For patients with paralysis, tongue could run controls

ByABC News
August 24, 2008, 11:53 PM

ATLANTA -- The tireless tongue already controls taste and speech. Now scientists hope to turn it into a computer control pad.

Georgia Tech researchers believe a magnetic, tongue-powered system could transform a disabled person's mouth into a virtual computer, teeth into a keyboard and tongue into the key that manipulates it all.

"You could have full control over your environment by just being able to move your tongue," says Maysam Ghovanloo, an assistant professor who leads the team's research.

The group's Tongue Drive System turns the tongue into a joystick of sorts, allowing the disabled to manipulate wheelchairs, manage home appliances and control computers. The work still has a ways to go one potential user called the design "grotesque" but early tests are encouraging.

The system is far from the first that seeks to control electronics through facial movements. But advocates for the disabled hope that the tongue could prove the most effective. "This could give you an almost infinite number of switches and options for communication," said Mike Jones, a vice president of research and technology at the Shepherd Center, an Atlanta rehabilitation hospital.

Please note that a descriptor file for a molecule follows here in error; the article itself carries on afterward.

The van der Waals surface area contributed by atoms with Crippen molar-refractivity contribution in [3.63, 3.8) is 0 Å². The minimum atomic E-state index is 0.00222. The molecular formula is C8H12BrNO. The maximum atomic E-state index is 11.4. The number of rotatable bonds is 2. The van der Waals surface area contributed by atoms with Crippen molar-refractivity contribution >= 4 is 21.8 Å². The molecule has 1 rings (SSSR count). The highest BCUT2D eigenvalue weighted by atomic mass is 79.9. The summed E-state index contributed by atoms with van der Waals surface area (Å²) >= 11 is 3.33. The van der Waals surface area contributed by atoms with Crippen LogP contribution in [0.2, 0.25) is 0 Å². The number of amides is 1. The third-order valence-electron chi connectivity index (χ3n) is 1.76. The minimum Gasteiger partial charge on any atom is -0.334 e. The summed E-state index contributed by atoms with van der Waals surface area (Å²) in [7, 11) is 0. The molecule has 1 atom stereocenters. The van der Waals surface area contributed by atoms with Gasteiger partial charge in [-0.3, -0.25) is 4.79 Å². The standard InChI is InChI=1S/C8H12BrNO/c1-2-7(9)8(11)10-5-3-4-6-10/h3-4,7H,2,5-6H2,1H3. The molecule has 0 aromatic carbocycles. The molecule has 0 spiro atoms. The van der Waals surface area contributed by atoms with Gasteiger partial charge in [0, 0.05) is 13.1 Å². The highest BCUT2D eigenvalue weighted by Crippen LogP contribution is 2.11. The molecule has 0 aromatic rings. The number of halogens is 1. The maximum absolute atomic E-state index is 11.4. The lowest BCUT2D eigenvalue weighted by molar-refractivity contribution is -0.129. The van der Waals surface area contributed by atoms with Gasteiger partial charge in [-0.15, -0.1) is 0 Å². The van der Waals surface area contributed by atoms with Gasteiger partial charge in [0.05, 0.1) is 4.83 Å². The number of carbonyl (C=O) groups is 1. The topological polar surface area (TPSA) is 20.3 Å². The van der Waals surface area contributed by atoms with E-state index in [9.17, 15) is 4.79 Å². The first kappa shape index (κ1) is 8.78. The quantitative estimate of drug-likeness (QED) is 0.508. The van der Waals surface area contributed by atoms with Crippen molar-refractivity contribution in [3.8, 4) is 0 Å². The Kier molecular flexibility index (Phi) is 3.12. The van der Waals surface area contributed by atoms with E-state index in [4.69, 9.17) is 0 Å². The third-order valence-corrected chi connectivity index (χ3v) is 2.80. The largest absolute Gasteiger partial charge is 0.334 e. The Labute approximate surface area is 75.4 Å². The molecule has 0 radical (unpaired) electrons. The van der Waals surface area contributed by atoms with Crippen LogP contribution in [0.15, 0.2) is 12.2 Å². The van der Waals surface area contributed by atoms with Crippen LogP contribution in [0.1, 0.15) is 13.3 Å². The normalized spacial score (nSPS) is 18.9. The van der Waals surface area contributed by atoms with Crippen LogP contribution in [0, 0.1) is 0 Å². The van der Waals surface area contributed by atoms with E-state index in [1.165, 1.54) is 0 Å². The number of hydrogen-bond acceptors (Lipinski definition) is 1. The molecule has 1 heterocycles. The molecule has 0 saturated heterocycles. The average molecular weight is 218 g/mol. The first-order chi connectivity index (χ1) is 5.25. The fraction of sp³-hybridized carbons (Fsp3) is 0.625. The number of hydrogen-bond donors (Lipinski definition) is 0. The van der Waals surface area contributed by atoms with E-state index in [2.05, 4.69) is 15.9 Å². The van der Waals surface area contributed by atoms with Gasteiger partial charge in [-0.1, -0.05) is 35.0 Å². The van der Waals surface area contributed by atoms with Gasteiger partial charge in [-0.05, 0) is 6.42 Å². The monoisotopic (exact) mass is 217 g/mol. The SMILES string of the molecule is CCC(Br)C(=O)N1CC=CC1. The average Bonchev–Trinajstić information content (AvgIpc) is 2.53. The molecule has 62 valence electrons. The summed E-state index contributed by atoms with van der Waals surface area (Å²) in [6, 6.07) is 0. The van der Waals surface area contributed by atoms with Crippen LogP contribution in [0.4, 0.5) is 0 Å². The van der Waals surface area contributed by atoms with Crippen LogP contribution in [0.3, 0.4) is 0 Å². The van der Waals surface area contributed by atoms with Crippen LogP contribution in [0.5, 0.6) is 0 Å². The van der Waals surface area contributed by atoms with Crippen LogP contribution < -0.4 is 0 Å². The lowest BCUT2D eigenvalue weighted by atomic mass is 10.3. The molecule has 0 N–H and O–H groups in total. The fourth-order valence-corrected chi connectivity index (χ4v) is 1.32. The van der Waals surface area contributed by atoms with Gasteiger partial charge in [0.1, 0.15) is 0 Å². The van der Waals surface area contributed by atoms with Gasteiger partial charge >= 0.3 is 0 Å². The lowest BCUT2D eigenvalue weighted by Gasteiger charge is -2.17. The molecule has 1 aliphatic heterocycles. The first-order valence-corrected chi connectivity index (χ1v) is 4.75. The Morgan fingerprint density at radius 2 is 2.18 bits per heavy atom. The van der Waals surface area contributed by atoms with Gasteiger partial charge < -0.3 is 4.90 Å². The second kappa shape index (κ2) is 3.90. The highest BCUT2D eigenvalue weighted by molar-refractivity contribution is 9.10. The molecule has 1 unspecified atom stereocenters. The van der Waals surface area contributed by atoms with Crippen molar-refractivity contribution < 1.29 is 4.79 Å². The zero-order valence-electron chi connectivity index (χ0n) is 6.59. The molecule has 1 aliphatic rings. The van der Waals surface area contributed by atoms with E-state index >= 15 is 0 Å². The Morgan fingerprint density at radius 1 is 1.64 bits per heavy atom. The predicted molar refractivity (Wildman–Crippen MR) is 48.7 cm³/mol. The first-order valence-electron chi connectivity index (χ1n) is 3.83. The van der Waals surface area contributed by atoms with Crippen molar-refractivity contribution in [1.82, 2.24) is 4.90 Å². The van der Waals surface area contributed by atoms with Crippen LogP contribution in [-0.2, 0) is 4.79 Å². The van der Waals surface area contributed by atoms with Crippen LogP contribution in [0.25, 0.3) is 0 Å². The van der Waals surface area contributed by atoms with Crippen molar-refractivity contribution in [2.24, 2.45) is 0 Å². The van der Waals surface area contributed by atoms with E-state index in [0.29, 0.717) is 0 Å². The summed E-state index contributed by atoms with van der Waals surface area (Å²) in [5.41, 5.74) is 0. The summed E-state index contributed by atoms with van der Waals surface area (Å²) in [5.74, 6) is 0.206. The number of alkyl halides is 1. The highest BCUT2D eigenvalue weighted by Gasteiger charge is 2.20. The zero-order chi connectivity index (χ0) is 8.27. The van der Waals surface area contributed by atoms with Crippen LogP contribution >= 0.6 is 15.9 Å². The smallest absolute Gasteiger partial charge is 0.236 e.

That's quite a contrast to the handful of methods already available to those who are disabled from the neck down.

The "sip and puff" technique lets people issue commands by inhaling and exhaling into a tube. But it offers users only four different commands.

Control systems that use sophisticated pads to measure neck and head movements are widespread, but using the hardware can be tiring. And while innovations that track eye movement are promising, they can be costly, slow and susceptible to mixed signals.

The tongue, though, is a more flexible, sensitive and tireless option. Like other facial muscles, its functions tend to be spared in accidents that can paralyze, because the tongue is not controlled through the spinal cord.

A Palo Alto, Calif.-based company, NewAbilities Systems, has already designed a nine-button keypad placed on the roof of the mouth to control electronics. Ghovanloo's work, however, centers on creating a virtual keyboard. He does that through a magnet about 3 millimeters wide that's placed under the tip of the tongue.